What is my theory? I am convinced that what amounts to a system-wide collapse in all our child-rearing institutions has created a virulent new strain of personality disorder—one I call the functional sociopath.
A sociopath is a person without conscience and without deep emotional connections to other human beings, individually and collectively. Science has long sought an organic basis for this kind of pathology, but it is also known that early environmental influences can play a major role in shaping the sociopathic personality.
I am persuaded that we have, as a culture, established an accidental combination of educational and child-rearing approaches which are practically ideal for generating sociopathic personalities in otherwise healthy children. To wit:
Self Esteem. The elevation of self esteem as a principal, if not the cardinal, goal of elementary education has dramatically reduced the opportunity for children to experience the necessary pain of perceiving that the world outside of themselves can and will make demands on them. This is a deprivation which stunts the prime mechanism by which children grow from infantile self absorption to fully individuated, ethical adult personalities. In other words, the permissiveness that accompanies the emphasis on self esteem aborts or sabotages the development of a real self of any kind.
Arma virumque cano, Troiae qui primus ab oris Laviniamque venit. Multa ille terris iactatis et alto. Dux femina facta. Forsan et haec olim meminisse iuvabit....
Sorry for the bit at the end. It's called greeked text, which printers (and some writers) use to represent the copy that's either not there or doesn't need to be because we all know what it will say. Now, here's a little something from the Invisible Problems section.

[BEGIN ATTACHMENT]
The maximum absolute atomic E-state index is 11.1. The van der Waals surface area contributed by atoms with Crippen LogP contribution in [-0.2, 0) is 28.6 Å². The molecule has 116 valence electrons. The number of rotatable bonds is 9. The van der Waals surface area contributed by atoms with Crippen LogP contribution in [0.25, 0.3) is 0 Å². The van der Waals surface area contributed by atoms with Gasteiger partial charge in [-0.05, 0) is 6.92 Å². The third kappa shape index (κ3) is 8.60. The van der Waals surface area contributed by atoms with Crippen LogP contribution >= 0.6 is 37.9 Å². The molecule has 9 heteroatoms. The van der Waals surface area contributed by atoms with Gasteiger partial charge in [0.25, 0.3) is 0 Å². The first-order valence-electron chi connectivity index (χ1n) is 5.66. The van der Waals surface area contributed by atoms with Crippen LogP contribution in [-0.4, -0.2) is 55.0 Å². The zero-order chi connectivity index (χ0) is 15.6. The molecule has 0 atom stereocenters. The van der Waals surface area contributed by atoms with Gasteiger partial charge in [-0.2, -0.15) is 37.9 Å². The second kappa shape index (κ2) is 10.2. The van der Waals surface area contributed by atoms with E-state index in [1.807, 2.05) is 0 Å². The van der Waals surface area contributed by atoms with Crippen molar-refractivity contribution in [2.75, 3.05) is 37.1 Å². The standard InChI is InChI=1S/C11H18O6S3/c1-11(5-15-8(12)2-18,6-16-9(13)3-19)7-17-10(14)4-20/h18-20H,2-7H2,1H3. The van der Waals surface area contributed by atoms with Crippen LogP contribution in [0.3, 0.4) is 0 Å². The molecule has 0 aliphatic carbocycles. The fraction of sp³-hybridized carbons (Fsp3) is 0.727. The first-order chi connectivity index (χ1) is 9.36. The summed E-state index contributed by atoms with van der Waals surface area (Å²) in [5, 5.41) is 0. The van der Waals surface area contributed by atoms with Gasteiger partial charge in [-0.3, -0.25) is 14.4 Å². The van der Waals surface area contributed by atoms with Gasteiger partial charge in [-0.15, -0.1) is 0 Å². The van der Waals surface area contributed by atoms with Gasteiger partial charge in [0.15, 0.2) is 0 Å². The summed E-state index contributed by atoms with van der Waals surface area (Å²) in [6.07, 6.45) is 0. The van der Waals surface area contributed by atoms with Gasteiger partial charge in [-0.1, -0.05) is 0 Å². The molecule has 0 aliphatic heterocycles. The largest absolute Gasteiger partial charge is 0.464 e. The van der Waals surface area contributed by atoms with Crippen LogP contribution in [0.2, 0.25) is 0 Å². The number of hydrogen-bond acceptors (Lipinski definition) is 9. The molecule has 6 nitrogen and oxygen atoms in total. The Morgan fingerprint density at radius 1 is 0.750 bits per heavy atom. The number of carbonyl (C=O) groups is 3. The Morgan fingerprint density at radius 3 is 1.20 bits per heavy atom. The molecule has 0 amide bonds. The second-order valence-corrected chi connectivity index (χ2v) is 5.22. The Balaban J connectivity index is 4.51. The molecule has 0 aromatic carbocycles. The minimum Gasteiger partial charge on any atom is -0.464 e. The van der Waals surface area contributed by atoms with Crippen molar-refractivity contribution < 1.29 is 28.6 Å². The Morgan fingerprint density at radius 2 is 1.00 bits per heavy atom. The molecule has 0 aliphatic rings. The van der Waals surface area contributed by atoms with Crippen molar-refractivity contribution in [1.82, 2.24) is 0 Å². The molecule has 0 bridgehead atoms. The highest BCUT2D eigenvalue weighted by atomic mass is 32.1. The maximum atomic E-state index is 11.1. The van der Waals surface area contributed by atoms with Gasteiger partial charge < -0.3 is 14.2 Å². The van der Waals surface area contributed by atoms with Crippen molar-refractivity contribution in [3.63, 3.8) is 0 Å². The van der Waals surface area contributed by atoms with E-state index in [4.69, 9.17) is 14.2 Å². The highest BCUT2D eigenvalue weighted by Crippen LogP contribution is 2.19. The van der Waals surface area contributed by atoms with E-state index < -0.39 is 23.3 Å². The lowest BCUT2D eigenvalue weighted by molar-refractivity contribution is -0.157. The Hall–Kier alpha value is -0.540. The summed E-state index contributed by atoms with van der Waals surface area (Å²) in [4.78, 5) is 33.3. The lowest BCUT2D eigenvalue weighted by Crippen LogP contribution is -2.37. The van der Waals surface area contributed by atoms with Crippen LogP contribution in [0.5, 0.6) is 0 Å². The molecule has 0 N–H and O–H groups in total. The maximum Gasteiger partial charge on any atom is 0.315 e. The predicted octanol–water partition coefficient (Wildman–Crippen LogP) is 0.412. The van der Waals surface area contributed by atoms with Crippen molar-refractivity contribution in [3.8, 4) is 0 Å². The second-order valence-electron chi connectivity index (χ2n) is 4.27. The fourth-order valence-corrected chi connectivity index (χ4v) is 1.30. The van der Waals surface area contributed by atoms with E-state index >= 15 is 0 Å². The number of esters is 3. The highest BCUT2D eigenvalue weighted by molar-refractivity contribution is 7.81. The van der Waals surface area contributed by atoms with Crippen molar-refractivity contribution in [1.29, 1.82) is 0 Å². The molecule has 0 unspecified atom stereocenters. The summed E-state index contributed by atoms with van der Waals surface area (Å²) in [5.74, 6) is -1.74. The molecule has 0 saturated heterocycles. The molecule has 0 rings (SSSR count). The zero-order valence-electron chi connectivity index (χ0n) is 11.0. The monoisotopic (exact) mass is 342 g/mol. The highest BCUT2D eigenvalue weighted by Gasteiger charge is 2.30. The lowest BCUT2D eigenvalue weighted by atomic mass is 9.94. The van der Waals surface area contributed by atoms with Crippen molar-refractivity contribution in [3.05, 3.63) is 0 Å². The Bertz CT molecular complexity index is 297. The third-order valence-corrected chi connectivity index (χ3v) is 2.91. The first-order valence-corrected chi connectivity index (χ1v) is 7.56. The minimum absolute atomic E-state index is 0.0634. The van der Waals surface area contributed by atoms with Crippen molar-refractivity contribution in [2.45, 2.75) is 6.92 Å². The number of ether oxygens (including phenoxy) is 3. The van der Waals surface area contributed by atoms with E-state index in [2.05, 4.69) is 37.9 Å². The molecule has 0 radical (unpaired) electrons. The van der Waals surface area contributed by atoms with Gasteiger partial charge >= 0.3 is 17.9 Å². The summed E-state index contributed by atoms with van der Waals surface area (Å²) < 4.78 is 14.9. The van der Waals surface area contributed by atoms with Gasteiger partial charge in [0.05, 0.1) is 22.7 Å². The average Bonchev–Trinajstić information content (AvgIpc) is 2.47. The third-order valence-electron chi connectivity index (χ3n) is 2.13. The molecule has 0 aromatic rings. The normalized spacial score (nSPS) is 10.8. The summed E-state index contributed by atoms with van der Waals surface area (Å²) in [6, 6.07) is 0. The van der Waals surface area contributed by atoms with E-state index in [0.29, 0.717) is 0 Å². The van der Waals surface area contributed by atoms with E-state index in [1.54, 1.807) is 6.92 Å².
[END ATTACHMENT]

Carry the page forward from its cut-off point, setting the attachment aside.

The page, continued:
The End of Consciousness
In 1976, a Princeton psychologist named Julian Jaynes published a breathtakingly novel theory about human development. Titled The Origin of Consciousness in the Breakdown of the Bicameral Mind, Jaynes’s book addressed a subject—human consciousness—which had been virtually ignored by the formal discipline of psychology for most of the twentieth century. His theory of consciousness was that the kind of self-awareness we take for granted as an intrinsic attribute of humanity is so dependent on the metaphoric properties of language that it could not have existed prior to 1500 BC.
To clear the way for his most daring assertions, Jaynes laid down a series of startling hypotheses about the nature of both mental experience and human history. He argued persuasively that consciousness is not necessary for most of the mental functions we use in daily life, including memory, learning, and judgment. Consciousness is necessary for decision-making, specifically for the imagining of possible consequences of alternative courses of action.
Largely because of the very specialized role he inferred for consciousness, Jaynes contended that individual self-awareness is not a prerequisite for the development of highly structured civilizations. As long as such civilizations operate in rigidly hierarchical organi-zations, individual decision-making—and therefore consciousness—is not necessary. Indeed, Jaynes suggested, it was only the historical collapse of multiple civilizations in the millennium before Christ which resulted in the kind of consciousness associated with modern man. To put Jaynes’s point in the starkest possible terms, it was not conscious man which produced civilization, but civilization and its boom-and-bust cycles which produced conscious man.